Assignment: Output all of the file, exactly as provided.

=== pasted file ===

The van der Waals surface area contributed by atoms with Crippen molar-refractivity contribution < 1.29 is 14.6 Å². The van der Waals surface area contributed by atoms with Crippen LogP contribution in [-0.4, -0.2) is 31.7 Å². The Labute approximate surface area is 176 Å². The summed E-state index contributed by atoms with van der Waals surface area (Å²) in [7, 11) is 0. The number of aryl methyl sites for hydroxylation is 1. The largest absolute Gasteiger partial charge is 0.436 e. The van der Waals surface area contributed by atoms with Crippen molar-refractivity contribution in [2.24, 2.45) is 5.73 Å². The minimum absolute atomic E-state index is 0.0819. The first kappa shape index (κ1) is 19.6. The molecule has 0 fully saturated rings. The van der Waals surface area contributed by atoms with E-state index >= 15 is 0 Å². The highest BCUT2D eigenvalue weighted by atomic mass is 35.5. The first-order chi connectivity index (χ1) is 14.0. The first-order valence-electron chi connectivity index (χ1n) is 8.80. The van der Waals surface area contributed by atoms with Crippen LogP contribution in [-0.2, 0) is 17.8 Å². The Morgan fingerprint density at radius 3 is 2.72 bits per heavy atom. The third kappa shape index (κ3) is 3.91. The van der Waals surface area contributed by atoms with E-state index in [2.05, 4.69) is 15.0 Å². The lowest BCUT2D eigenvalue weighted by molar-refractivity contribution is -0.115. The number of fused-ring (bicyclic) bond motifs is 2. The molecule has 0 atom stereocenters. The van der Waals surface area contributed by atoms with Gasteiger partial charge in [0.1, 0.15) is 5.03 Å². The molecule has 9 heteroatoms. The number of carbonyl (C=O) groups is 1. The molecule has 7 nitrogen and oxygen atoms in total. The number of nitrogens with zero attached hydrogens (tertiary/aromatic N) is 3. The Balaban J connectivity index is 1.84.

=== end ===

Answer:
The van der Waals surface area contributed by atoms with Crippen molar-refractivity contribution < 1.29 is 14.6 Å². The van der Waals surface area contributed by atoms with Crippen LogP contribution in [-0.4, -0.2) is 31.7 Å². The Labute approximate surface area is 176 Å². The summed E-state index contributed by atoms with van der Waals surface area (Å²) in [7, 11) is 0. The number of aryl methyl sites for hydroxylation is 1. The largest absolute Gasteiger partial charge is 0.436 e. The van der Waals surface area contributed by atoms with Crippen molar-refractivity contribution in [2.24, 2.45) is 5.73 Å². The minimum absolute atomic E-state index is 0.0819. The first kappa shape index (κ1) is 19.6. The molecule has 0 fully saturated rings. The van der Waals surface area contributed by atoms with E-state index >= 15 is 0 Å². The highest BCUT2D eigenvalue weighted by atomic mass is 35.5. The first-order chi connectivity index (χ1) is 14.0. The first-order valence-electron chi connectivity index (χ1n) is 8.80. The van der Waals surface area contributed by atoms with Crippen LogP contribution in [-0.2, 0) is 17.8 Å². The Morgan fingerprint density at radius 3 is 2.72 bits per heavy atom. The third kappa shape index (κ3) is 3.91. The van der Waals surface area contributed by atoms with E-state index in [2.05, 4.69) is 15.0 Å². The lowest BCUT2D eigenvalue weighted by molar-refractivity contribution is -0.115. The number of fused-ring (bicyclic) bond motifs is 2. The molecule has 0 atom stereocenters. The van der Waals surface area contributed by atoms with Gasteiger partial charge in [0.1, 0.15) is 5.03 Å². The molecule has 9 heteroatoms. The number of carbonyl (C=O) groups is 1. The molecule has 7 nitrogen and oxygen atoms in total. The number of nitrogens with zero attached hydrogens (tertiary/aromatic N) is 3. The Balaban J connectivity index is 1.84.